What happened? This is where the big-time judgments – the other constant in Schroeder’s hockey life – come into play. He was listed at 5-foot-8 and 178 pounds on draft day, which served as a yellow flag for some general managers.

“Yeah, I’ve pretty much heard it my entire life,” Schroeder said. “It goes to show if you have enough heart and determination…look at the players around the league: (Martin) St. Louis, (Patrick) Kane, (Brian) Gionta, Ray Whitney, those type of players. Try and model your game after them. They’ve been successful.

“Size obviously is a big thing for the NHL,” he continued. “If you don’t have it, you have to use other skill sets. You have to be that much smarter, that much quicker out there.”

And that’s what Schroeder’s season with the Wolves – his second full year as a professional – has been all about. When the Canucks sent him to the Wolves shortly before the season began, Vancouver coach Alain Vigneault offered these thoughts to reporters:

“Schroeder played much better than in last year’s training camp,” Vigneault said. “I liked the way he positioned himself away from the puck, how he handled that. His next step is to dominate in the AHL. When people ask who is one of the better two-way offensive players, his name has got to come up. If he intends to play at this level one day, that’s the step he’s got to make. He’s not an overly big player, but he compensates with skill and speed.”

Through April 4, Schroeder owned 19 goals, 22 assists and a +7 plus-minus rating while appearing in every game. While the numbers look good – and acknowledge his ability to move the puck and finish when necessary – the other parts of his game have improved even more.

“Big progress for him,” said Wolves head coach Craig MacTavish. “Really has taken a nice step from where he was last year. Not just his offense, but also his general understanding of how to play the game on both sides of the puck. He’s added a lot of work ethic to his game, a lot of reliability that maybe he didn’t have last year. He’s been one of our most consistent guys all year.”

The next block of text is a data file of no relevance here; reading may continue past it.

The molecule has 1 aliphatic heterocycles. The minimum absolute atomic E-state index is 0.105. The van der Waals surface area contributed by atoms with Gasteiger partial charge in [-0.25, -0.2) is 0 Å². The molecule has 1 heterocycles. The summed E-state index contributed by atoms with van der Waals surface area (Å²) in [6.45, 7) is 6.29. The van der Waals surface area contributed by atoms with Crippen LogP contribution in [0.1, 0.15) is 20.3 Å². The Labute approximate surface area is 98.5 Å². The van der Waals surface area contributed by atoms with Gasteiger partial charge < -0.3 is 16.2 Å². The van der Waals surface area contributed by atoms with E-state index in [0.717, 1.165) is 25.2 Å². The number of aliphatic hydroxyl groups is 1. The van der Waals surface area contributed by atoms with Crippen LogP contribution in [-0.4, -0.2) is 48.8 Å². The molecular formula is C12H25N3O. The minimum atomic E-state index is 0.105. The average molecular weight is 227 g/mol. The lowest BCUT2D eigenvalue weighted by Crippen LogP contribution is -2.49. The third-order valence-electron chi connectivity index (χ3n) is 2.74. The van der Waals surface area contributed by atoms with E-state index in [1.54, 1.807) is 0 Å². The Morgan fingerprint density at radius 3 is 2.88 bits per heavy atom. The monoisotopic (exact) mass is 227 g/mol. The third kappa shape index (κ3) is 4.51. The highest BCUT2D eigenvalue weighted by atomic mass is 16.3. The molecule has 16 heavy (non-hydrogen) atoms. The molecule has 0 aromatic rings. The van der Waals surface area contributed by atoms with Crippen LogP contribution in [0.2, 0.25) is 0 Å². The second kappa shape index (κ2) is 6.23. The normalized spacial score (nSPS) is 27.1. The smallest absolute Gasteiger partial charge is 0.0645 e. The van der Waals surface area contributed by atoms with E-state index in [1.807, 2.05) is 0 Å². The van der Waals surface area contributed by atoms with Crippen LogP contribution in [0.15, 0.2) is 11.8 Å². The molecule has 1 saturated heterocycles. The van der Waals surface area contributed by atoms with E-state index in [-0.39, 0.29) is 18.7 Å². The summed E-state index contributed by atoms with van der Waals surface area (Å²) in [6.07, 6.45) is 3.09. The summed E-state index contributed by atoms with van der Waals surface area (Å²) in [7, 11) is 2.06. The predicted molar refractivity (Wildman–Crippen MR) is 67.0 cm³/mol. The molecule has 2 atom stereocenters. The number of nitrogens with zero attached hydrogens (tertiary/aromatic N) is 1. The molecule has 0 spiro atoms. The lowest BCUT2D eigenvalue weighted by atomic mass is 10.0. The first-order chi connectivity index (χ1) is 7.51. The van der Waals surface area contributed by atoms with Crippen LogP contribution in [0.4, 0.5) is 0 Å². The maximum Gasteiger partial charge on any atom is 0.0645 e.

MacTavish and assistant coach Karl Taylor spent individual practice time with Schroeder working on the little things that can make all the difference for a 21-year-old phenom now listed at 5-9 and 177 pounds.

“I really tried to work on adding small pieces to my game, whether it’s on the forecheck – getting that step quicker and using your stick at a different angle,” Schroeder said. “You know, small things of the game that make a big difference. I think I’ve done a good job of that.”

MacTavish, who played 17 seasons in the National Hockey League and coached for 11 more, doesn’t put much importance on Schroeder’s size when assessing his chances to play for the Canucks.

“I don’t think there’s a handicap for smaller guys,” MacTavish said. “You’re competing against bigger, stronger guys, but smaller guys are subjected to the same evaluation as everybody else. It’s what you create minus what you give up.

“Smaller guys have a tendency, if they’re not real solid positionally, to give up more. So they’ve got to do one of two things: They’ve got to reduce the amount that they give up or they’ve got to create more. He has improved in both areas.”